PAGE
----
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A rompler is an electronic music instrument that plays audio samples stored in ROM chips to generate sound. In contrast to samplers, romplers do not record audio and have limited or no capability for generating original waveforms. The term rompler is a portmanteau of the terms ROM and sampler. Both may have additional sound editing features, such as layering several waveforms and modulation with ADSR envelopes and LFOs.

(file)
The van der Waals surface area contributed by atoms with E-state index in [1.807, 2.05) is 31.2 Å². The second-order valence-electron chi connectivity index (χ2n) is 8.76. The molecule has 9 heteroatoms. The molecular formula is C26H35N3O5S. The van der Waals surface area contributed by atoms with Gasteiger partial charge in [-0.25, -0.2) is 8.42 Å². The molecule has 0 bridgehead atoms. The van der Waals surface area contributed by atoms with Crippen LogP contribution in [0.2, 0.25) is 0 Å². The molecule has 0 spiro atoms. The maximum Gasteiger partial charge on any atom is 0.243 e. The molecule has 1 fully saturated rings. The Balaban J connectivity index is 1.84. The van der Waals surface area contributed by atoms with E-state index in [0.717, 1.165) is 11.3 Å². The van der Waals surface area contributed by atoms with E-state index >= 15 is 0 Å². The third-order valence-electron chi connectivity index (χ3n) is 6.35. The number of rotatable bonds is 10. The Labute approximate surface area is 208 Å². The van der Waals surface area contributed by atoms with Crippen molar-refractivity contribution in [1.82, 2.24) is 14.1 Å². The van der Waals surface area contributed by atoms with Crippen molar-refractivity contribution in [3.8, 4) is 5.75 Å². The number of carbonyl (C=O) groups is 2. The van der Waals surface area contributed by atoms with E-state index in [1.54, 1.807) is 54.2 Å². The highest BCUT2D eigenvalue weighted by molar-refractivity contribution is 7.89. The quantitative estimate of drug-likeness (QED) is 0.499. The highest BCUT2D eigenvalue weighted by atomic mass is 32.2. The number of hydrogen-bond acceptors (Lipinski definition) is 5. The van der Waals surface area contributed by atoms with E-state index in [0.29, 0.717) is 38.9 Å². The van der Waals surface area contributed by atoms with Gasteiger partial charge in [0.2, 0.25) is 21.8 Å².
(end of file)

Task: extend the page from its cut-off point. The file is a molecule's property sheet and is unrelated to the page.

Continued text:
Romplers are often packaged as music hardware sound modules, such as the E-mu Proteus line of products and the Roland U-20. Almost all digital pianos and many electronic keyboards (such as Yamaha PSR-290) are romplers. The term rompler may also describe software instruments such as VSTis). These do not have the ability to record new samples; instead, samples are replayed from computer RAM after they are loaded from disk. Popular[1] examples of software romplers are reFX Nexus and IK Multimedia Sampletank. In this context, a software instrument can only be considered a rompler if it restricts the user to certain bundled sounds, without allowing them to load their own samples.